by Mike Benson
Jesus said, “Go…” When your brother sins against you, go” (Matthew 18:15).
I find that especially difficult. Submitting to baptism (Acts 22:16) wasn’t that hard. Observing the Lord’s Supper on Sunday only (Acts 20:7), isn’t that challenging. Keeping mechanical instruments of music out of the worship assembly isn’t too arduous (Colossians 3:17), either. But going to an offending brother who has hurt me deeply, now that’s hard. Head-theology is easy; life-theology and doctrine (2 Peter 1:3) is brutal.
Confronting one who has sinned against me means that I have to “go” with the right spirit. If I’m not careful, I can manifest a hurtful attitude…which is just a wrong as the sin my friend has committed against me in the first place.
So how do I go when I “go”?
Years ago, my othodontist suggested that I needed braces. Before the braces could be attached though, I had to have four wisdom teeth removed at the dentist’s office.
Doctor Brown had the task of pulling my teeth. He was not only skilled in his craft, but he had a helpful, seat-side manner. I didn’t like the thought of the impending procedure, but I liked how he prepared me for the procedure.
He said, “Mike, I’ve got a long syringe in my desk; it’s filled with something called Novocaine. The medicine will help numb your mouth and gums for when I extract your teeth. Don’t be afraid of the needle. It will only hurt a little.”
He was right. The needle was long, VERY, VERY long.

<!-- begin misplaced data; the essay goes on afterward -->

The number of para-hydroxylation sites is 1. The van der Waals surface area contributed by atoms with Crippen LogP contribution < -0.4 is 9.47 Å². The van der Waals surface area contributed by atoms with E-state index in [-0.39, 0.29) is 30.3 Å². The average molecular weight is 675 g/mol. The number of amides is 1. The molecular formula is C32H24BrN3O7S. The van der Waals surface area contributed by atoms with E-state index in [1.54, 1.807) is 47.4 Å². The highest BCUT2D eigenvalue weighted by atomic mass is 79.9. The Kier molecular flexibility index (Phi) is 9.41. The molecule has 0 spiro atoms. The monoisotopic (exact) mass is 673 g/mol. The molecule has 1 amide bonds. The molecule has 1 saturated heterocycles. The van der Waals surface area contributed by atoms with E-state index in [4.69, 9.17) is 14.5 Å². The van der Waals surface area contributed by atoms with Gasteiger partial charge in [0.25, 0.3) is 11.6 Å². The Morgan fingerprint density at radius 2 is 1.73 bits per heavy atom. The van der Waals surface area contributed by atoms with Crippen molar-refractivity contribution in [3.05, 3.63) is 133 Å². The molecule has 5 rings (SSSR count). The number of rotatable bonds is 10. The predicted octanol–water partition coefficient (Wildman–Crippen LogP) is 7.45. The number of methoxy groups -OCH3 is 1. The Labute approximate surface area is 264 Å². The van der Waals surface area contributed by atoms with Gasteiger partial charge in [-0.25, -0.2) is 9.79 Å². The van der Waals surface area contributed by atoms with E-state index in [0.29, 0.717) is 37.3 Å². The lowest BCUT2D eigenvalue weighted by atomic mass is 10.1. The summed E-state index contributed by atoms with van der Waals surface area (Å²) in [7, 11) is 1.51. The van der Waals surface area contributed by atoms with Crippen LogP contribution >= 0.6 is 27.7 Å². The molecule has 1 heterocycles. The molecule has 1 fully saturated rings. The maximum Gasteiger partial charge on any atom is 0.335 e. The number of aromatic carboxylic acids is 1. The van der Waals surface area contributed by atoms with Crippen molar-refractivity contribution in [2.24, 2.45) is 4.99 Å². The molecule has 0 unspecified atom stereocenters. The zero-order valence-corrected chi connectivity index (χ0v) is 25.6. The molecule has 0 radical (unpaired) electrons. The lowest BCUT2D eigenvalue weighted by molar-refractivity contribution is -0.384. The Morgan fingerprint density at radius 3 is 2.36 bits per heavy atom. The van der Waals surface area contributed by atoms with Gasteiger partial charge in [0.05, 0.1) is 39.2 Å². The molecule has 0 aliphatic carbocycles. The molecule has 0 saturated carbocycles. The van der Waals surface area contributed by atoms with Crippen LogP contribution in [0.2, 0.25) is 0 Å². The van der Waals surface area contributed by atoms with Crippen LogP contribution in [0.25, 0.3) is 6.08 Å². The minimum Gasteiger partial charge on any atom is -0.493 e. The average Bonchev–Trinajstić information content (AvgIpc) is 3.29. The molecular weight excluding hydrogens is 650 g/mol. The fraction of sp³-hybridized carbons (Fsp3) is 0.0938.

I felt apprehensive, to put it mildly. Maybe he could give me something to numb the shot that would then numb my gums for the extraction. No?
Doctor Brown winked, smiled, and then said, “Relax Mike, I don’t want to hurt you; you’ll feel a slight ‘sting’ for only a moment.” Doctor Brown prepared me for the shots. I closed my eyes, took a big breath, opened my mouth and tried to think of something pleasant. I knew he didn’t want to hurt me any more than was necessary.
I probably need to approach painful circumstances with my offending brother in a similar vein. My attitude should not be to hurt, but to help. Yes, some pain will be necessary, but my intent shouldn’t be accusatory, but cautious and caring. “I don’t want this to hurt anymore than necessary.” As a child of God, I have to go; I don’t have to go with an overbearing, self-righteous tone.
Paul said, “If a man is overtaken in any tresspass, you who are spiritual restore such a one in a spirit of gentleness…” (Galatians 6:1).
Gentleness, that was Doctor Brown’s approach. It ought to be mine, too.
How will you go when you go?
by Mike Benson